NU Online News Service, April 3, 11:25 a.m. – Penn Treaty American Corp., Allentown, Pa., is hoping its 2001 financial statements will help it inspire more confidence in long-term care insurance brokers and customers.
Earlier this week, the LTC insurer reported a $49 million net loss for 2001 on $382 million in revenue, compared with $23 million in net income on $393 million in revenue for 2000.
But Penn Treaty says it had net operating income of $129,000 for the fourth quarter and net operating income of $7.1 million for the year.
Net operating income excludes “certain after-tax amounts that occurred as a result of a significant reinsurance transaction entered as a part of the company’s corrective action plan recently filed with and approved by the Pennsylvania Insurance Department,” the company says.
Perhaps more important, the company says it received an unqualified opinion from its independent auditors, attesting to the completeness and accuracy of the results.
Penn Treaty helped establish the modern LTC insurance market, but it ran into trouble with insurance regulators early in 2001, when some officials and some accountants questioned whether the company had enough capital to support its rapidly growing block of LTC insurance business.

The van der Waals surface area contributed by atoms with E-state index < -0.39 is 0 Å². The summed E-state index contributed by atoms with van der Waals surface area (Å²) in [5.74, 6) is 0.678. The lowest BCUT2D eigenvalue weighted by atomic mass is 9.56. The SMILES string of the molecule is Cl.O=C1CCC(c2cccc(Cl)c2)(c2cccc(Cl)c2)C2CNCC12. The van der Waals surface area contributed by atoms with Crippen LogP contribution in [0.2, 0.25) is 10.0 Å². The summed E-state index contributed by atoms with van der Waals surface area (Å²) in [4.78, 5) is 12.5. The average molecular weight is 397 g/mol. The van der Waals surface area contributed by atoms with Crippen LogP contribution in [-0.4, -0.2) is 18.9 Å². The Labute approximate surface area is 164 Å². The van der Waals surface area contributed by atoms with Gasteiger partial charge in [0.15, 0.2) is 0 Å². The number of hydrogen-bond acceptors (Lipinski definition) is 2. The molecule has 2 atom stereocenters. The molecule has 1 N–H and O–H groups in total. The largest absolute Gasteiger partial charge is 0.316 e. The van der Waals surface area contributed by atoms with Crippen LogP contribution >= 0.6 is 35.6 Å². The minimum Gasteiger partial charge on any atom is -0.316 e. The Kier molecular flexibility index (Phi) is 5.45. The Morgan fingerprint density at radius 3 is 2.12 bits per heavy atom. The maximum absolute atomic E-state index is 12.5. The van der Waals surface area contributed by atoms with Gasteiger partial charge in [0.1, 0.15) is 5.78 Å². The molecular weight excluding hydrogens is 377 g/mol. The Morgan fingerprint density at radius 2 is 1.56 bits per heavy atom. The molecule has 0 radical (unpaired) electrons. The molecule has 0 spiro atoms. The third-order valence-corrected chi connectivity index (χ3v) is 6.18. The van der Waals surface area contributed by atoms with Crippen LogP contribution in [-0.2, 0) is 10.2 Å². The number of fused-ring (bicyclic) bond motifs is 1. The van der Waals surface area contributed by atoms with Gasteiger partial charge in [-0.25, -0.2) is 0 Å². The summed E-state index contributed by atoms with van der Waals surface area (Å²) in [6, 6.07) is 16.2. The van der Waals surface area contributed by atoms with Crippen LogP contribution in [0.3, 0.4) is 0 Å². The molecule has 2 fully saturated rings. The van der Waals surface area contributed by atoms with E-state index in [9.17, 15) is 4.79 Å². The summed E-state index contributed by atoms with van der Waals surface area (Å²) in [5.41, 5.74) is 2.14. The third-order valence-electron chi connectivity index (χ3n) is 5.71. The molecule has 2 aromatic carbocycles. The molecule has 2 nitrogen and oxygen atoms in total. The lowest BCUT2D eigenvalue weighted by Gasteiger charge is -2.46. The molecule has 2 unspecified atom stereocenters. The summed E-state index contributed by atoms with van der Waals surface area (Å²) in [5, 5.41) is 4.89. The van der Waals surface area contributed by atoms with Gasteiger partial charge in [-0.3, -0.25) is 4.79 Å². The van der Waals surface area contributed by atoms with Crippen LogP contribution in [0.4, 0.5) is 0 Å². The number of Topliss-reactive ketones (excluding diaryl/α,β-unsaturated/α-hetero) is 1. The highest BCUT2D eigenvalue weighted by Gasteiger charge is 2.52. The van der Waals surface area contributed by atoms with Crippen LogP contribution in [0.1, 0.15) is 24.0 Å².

For several months later in the year, Penn Treaty agreed to suspend sales of new LTC policies while it addressed the capital concerns.
During 2001, first year premium declined by 55% as a result of the company’s cessation of new business sales. However, renewal premium revenue increased 18%, and the persistency rate, or policy renewal rate, increased to 88%, up from 86% in 2000, the company says.
Thanks to the new reinsurance arrangement, Penn Treaty says it is now able to sell new LTC insurance policies in at least 26 states.
Some agents may be eager to resume selling the Penn Treaty policies, but others are still watching the company carefully.
Stephen R. Eads, owner of LTCiPro/Eads Associates LLC, Tuscaloosa, Ala., says he’ll take a wait-and-see approach before selling a Penn Treaty policy, despite the company’s apparent turn-around.
“We have the responsibility as agents to maintain our own integrity,” Eads says. “We have due diligence responsibilities as well as plain old loyalty to our clients.”